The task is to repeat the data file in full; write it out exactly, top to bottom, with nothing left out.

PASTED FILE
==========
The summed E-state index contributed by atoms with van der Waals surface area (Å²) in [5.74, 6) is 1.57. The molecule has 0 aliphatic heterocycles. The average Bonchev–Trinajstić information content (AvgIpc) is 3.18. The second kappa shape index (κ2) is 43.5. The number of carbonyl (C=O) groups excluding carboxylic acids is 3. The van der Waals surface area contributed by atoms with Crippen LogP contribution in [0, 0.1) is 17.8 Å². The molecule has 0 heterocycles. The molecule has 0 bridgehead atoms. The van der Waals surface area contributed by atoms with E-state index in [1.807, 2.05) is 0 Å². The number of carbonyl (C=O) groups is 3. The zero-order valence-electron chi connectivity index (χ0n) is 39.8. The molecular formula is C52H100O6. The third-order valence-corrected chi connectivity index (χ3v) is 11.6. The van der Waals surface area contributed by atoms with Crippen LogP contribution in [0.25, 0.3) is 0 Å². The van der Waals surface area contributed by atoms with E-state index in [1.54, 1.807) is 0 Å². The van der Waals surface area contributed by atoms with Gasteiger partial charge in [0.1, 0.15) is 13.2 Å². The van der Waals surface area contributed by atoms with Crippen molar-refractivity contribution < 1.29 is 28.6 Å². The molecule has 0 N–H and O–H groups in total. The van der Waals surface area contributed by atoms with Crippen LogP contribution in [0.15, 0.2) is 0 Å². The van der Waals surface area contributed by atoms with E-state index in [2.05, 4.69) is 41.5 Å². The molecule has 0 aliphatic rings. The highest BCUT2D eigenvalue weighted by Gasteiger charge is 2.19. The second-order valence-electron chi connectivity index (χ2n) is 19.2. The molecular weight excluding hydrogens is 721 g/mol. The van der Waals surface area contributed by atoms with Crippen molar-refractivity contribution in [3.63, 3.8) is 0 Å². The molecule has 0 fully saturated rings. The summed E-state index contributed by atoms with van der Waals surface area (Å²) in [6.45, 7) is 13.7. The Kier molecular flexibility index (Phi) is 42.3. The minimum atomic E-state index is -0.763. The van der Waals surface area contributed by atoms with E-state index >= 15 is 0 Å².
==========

The summed E-state index contributed by atoms with van der Waals surface area (Å²) in [5.74, 6) is 1.57. The molecule has 0 aliphatic heterocycles. The average Bonchev–Trinajstić information content (AvgIpc) is 3.18. The second kappa shape index (κ2) is 43.5. The number of carbonyl (C=O) groups excluding carboxylic acids is 3. The van der Waals surface area contributed by atoms with Crippen LogP contribution in [0, 0.1) is 17.8 Å². The molecule has 0 heterocycles. The molecule has 0 bridgehead atoms. The van der Waals surface area contributed by atoms with E-state index in [1.807, 2.05) is 0 Å². The number of carbonyl (C=O) groups is 3. The zero-order valence-electron chi connectivity index (χ0n) is 39.8. The molecular formula is C52H100O6. The third-order valence-corrected chi connectivity index (χ3v) is 11.6. The van der Waals surface area contributed by atoms with Crippen LogP contribution in [0.25, 0.3) is 0 Å². The van der Waals surface area contributed by atoms with E-state index in [1.54, 1.807) is 0 Å². The van der Waals surface area contributed by atoms with Gasteiger partial charge in [0.1, 0.15) is 13.2 Å². The van der Waals surface area contributed by atoms with Crippen molar-refractivity contribution < 1.29 is 28.6 Å². The molecule has 0 N–H and O–H groups in total. The van der Waals surface area contributed by atoms with Crippen LogP contribution in [0.15, 0.2) is 0 Å². The van der Waals surface area contributed by atoms with E-state index in [2.05, 4.69) is 41.5 Å². The molecule has 0 aliphatic rings. The highest BCUT2D eigenvalue weighted by Gasteiger charge is 2.19. The second-order valence-electron chi connectivity index (χ2n) is 19.2. The molecular weight excluding hydrogens is 721 g/mol. The van der Waals surface area contributed by atoms with Crippen molar-refractivity contribution in [3.63, 3.8) is 0 Å². The molecule has 0 fully saturated rings. The summed E-state index contributed by atoms with van der Waals surface area (Å²) in [6.45, 7) is 13.7. The Kier molecular flexibility index (Phi) is 42.3. The minimum atomic E-state index is -0.763. The van der Waals surface area contributed by atoms with E-state index >= 15 is 0 Å².